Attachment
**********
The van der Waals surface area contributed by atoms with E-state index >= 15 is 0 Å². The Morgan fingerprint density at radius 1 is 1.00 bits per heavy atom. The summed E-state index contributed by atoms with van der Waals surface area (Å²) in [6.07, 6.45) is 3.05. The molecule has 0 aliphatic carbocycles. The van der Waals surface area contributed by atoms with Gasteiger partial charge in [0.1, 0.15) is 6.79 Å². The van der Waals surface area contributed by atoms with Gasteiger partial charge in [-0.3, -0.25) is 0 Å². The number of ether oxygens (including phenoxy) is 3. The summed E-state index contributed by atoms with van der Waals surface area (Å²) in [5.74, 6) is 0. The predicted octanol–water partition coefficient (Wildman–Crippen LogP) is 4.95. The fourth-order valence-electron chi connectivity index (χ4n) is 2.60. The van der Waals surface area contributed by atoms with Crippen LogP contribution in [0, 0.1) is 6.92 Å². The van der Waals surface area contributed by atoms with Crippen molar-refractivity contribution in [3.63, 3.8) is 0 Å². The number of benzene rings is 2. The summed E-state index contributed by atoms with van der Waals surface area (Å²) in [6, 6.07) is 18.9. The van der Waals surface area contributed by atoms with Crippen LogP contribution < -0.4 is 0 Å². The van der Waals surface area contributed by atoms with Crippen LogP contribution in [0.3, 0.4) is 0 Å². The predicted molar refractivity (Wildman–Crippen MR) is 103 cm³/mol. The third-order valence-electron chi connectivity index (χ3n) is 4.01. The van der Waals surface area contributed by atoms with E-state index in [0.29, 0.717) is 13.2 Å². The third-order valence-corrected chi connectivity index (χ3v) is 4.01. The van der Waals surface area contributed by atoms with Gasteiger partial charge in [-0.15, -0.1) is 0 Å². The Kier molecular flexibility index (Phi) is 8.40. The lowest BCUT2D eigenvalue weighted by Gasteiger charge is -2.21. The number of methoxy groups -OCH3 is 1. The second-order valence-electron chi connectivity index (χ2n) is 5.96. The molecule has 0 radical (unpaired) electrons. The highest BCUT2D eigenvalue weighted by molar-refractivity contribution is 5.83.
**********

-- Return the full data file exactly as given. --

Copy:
The van der Waals surface area contributed by atoms with E-state index >= 15 is 0 Å². The Morgan fingerprint density at radius 1 is 1.00 bits per heavy atom. The summed E-state index contributed by atoms with van der Waals surface area (Å²) in [6.07, 6.45) is 3.05. The molecule has 0 aliphatic carbocycles. The van der Waals surface area contributed by atoms with Gasteiger partial charge in [0.1, 0.15) is 6.79 Å². The van der Waals surface area contributed by atoms with Gasteiger partial charge in [-0.3, -0.25) is 0 Å². The number of ether oxygens (including phenoxy) is 3. The summed E-state index contributed by atoms with van der Waals surface area (Å²) in [5.74, 6) is 0. The predicted octanol–water partition coefficient (Wildman–Crippen LogP) is 4.95. The fourth-order valence-electron chi connectivity index (χ4n) is 2.60. The van der Waals surface area contributed by atoms with Crippen LogP contribution in [0, 0.1) is 6.92 Å². The van der Waals surface area contributed by atoms with Crippen molar-refractivity contribution in [3.63, 3.8) is 0 Å². The number of benzene rings is 2. The summed E-state index contributed by atoms with van der Waals surface area (Å²) in [6, 6.07) is 18.9. The van der Waals surface area contributed by atoms with Crippen LogP contribution < -0.4 is 0 Å². The van der Waals surface area contributed by atoms with Crippen LogP contribution in [0.3, 0.4) is 0 Å². The predicted molar refractivity (Wildman–Crippen MR) is 103 cm³/mol. The third-order valence-electron chi connectivity index (χ3n) is 4.01. The van der Waals surface area contributed by atoms with E-state index in [0.29, 0.717) is 13.2 Å². The third-order valence-corrected chi connectivity index (χ3v) is 4.01. The van der Waals surface area contributed by atoms with Gasteiger partial charge in [-0.15, -0.1) is 0 Å². The Kier molecular flexibility index (Phi) is 8.40. The lowest BCUT2D eigenvalue weighted by Gasteiger charge is -2.21. The number of methoxy groups -OCH3 is 1. The second-order valence-electron chi connectivity index (χ2n) is 5.96. The molecule has 0 radical (unpaired) electrons. The highest BCUT2D eigenvalue weighted by molar-refractivity contribution is 5.83.